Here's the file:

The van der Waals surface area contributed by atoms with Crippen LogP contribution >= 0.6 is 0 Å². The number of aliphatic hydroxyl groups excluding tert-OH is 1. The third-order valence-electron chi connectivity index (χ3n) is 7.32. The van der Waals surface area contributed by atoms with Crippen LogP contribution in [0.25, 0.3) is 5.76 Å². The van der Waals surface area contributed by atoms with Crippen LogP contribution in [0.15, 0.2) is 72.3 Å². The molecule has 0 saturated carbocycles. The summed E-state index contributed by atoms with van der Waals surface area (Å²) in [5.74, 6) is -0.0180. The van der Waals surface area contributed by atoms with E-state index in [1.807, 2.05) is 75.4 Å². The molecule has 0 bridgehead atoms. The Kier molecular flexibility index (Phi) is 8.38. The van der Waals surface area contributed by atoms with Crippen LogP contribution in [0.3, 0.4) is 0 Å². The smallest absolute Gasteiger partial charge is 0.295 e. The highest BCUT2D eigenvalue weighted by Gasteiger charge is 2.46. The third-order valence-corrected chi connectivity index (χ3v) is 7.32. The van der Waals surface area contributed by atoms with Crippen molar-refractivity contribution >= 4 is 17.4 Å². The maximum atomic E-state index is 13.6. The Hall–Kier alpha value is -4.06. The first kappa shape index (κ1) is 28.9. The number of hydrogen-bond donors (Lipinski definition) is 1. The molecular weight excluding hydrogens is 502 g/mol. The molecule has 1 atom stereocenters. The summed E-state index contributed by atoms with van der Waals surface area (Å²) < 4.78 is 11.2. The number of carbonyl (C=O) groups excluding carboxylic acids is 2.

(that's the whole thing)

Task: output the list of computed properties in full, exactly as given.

The van der Waals surface area contributed by atoms with Crippen LogP contribution >= 0.6 is 0 Å². The number of aliphatic hydroxyl groups excluding tert-OH is 1. The third-order valence-electron chi connectivity index (χ3n) is 7.32. The van der Waals surface area contributed by atoms with Crippen LogP contribution in [0.25, 0.3) is 5.76 Å². The van der Waals surface area contributed by atoms with Crippen LogP contribution in [0.15, 0.2) is 72.3 Å². The molecule has 0 saturated carbocycles. The summed E-state index contributed by atoms with van der Waals surface area (Å²) in [5.74, 6) is -0.0180. The van der Waals surface area contributed by atoms with E-state index in [1.807, 2.05) is 75.4 Å². The molecule has 0 bridgehead atoms. The Kier molecular flexibility index (Phi) is 8.38. The van der Waals surface area contributed by atoms with Crippen LogP contribution in [0.3, 0.4) is 0 Å². The smallest absolute Gasteiger partial charge is 0.295 e. The highest BCUT2D eigenvalue weighted by Gasteiger charge is 2.46. The third-order valence-corrected chi connectivity index (χ3v) is 7.32. The van der Waals surface area contributed by atoms with Crippen molar-refractivity contribution >= 4 is 17.4 Å². The maximum atomic E-state index is 13.6. The Hall–Kier alpha value is -4.06. The first kappa shape index (κ1) is 28.9. The number of hydrogen-bond donors (Lipinski definition) is 1. The molecular weight excluding hydrogens is 502 g/mol. The molecule has 1 atom stereocenters. The summed E-state index contributed by atoms with van der Waals surface area (Å²) < 4.78 is 11.2. The number of carbonyl (C=O) groups excluding carboxylic acids is 2.